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Calif launches interagency drought planning task force

January 31, 2023

Despite heavy storms California Department of Water Resources (DWR) prepares for dry conditions.

Initiated by state Senate Bill 552 the California Department of Water Resources (DWR) has launched a Drought Resilience Interagency and Partners (DRIP) Collaborative, preparing for the return of dry conditions.

The 26-member partnership among local governments, community representatives and local and state agencies that address drought planning, emergency response and ongoing water management is intended to lessen drought impacts and sustain water supply, especially among smaller and rural communities.

The DRIP Collaborative will include appointees from Tribes, nonprofit technical assistance providers, agriculture, the environmental sector, water systems, land use planners, experts on water resilience or water infrastructure, and the general public.

Despite the present scenario – of average or above average water levels at state-owned reservoirs — much of California remains in drought because the past three years were characterized by “extreme drought.”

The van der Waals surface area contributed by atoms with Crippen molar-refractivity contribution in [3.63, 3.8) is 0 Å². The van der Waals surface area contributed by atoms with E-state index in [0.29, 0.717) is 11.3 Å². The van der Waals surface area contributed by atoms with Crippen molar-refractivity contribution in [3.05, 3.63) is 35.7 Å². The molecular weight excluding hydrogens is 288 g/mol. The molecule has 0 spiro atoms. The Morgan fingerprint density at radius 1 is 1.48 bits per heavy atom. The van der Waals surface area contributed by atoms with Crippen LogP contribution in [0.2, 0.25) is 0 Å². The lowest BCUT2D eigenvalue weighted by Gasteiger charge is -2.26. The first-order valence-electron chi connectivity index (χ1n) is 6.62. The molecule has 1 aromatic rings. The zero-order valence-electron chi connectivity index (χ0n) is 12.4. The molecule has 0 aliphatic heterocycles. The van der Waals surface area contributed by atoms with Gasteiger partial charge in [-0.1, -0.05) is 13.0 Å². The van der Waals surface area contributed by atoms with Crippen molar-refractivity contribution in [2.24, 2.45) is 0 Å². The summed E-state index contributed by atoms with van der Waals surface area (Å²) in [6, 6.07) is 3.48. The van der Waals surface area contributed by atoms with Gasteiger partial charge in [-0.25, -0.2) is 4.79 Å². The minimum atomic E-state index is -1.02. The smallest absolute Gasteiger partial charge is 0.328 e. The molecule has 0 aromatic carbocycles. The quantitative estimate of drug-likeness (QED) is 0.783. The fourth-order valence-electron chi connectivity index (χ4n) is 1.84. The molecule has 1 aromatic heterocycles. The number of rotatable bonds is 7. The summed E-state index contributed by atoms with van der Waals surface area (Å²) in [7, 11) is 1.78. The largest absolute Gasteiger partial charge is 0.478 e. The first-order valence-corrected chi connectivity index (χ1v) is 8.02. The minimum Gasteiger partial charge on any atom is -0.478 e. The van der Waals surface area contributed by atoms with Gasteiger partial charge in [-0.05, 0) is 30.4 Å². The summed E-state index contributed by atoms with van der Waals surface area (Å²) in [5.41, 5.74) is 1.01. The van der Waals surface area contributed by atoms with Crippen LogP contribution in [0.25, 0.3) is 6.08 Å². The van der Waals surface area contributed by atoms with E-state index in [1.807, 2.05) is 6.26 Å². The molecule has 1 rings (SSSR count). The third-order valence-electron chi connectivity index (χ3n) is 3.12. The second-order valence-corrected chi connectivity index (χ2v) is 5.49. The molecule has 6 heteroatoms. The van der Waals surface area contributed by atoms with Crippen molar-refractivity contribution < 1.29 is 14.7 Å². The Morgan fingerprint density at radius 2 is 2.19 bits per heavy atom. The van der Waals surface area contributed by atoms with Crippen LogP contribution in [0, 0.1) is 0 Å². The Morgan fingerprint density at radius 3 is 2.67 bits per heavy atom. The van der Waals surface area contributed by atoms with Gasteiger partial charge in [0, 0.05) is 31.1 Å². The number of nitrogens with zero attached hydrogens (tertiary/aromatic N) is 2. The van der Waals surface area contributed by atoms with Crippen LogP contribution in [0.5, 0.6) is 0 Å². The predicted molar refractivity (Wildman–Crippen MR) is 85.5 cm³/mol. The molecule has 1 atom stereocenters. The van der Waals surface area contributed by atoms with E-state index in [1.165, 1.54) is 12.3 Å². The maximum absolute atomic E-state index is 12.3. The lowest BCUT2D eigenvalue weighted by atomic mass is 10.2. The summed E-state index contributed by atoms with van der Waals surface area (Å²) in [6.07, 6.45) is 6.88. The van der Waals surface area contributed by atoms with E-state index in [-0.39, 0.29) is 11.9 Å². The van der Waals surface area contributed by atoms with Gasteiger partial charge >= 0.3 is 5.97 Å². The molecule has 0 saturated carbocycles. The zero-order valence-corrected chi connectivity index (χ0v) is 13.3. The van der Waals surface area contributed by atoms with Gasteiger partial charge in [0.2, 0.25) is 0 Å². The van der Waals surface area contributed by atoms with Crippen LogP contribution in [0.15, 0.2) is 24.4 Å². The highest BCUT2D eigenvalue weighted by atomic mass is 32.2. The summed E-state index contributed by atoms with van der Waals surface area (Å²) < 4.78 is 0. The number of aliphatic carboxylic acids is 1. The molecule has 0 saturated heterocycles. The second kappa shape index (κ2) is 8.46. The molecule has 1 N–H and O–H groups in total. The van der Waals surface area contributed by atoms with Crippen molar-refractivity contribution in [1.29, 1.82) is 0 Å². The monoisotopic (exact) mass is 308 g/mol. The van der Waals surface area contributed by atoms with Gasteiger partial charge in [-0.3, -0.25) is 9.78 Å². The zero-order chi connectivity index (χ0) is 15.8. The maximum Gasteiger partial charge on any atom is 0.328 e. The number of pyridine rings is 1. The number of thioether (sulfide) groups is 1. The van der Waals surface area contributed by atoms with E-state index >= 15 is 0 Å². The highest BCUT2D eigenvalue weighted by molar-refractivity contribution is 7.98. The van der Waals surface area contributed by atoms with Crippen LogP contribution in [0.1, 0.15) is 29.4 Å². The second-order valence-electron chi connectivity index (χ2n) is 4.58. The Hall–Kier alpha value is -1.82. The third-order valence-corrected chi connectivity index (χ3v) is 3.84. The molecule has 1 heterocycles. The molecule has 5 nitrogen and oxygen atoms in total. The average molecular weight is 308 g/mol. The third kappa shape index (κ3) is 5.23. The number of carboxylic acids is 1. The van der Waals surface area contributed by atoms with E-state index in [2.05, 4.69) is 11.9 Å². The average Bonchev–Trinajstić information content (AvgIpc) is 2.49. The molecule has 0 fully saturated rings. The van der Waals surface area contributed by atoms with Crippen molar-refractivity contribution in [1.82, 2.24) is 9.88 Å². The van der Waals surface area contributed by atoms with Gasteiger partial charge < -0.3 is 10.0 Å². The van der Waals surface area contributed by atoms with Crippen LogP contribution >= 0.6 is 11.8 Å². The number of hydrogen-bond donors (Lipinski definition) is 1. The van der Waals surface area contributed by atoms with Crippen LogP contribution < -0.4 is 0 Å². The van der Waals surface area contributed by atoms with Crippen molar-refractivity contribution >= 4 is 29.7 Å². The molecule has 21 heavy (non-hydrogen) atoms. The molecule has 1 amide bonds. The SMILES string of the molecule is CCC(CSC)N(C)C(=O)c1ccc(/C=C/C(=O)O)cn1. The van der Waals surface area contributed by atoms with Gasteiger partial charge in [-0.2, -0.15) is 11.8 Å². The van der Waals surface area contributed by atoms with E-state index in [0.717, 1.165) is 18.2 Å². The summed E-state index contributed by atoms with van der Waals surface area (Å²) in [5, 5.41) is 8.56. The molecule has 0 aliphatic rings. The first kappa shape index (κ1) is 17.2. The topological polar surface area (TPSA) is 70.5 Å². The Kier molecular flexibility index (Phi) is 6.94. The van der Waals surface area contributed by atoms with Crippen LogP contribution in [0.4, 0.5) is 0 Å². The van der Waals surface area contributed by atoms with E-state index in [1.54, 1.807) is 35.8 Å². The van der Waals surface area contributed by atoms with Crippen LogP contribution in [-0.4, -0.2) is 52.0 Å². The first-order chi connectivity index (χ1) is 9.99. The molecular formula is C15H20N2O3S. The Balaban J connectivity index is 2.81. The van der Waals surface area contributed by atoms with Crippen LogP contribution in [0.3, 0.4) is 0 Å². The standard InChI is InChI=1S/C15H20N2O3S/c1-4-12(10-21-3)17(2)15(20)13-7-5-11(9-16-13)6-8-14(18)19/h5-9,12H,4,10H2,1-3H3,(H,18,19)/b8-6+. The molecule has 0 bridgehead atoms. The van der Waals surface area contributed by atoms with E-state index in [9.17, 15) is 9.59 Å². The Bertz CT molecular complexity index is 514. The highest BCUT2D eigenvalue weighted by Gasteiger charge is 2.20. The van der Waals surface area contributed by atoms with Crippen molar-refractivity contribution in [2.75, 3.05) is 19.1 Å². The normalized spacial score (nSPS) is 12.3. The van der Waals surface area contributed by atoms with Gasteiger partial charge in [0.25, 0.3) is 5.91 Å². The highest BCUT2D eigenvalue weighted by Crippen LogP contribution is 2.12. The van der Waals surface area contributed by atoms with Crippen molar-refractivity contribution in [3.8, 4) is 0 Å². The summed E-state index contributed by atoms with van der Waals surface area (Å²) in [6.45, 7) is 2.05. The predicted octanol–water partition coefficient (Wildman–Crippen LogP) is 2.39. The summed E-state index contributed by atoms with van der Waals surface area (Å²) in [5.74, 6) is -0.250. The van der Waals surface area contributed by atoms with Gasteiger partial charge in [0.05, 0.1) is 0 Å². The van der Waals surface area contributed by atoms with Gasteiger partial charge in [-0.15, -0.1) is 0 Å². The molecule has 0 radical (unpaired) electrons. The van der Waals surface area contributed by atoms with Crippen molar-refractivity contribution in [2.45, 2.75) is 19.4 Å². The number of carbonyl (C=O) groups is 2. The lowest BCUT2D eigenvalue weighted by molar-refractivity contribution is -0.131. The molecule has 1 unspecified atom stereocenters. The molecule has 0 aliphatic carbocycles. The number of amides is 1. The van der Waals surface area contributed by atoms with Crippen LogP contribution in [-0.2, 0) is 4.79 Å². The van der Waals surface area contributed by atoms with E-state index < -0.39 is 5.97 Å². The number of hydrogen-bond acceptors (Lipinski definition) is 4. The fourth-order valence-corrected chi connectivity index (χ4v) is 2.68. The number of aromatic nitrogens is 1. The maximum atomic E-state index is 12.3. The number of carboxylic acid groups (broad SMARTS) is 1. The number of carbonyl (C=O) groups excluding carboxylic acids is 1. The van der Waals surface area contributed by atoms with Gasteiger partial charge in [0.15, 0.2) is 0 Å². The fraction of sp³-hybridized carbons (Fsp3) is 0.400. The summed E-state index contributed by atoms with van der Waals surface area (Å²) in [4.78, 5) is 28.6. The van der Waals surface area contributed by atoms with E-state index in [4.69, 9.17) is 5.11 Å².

“It’s critical the water community all work together to advance drought planning and response for the state’s hotter, drier future,” said DWR Director Karla Nemeth. “We’re looking for a variety of representatives statewide to actively participate on behalf of all water users to achieve a drought resilient future.”

DRIP Collaborative members will be announced in the spring, 2023 and the first meeting is slated for April 6. Meetings will occur tri-annually. Since the collaborative will serve as a public forum to address drought-related issues and solutions across a state interagency team, the meetings will be open to the public.

KISTERS partners with state and local water agencies, including irrigators, to use remote weather monitoring networks, weather forecasts and models to inform reservoir operations, water management decisions, as well as hydropower and solar power generation. Learn more about a forecast-coordinated hydrologic and hydraulic optimization model to maximize water storage decisions. In addition, satellite data services are available to complement ground-based monitoring data and improve modeling accuracy.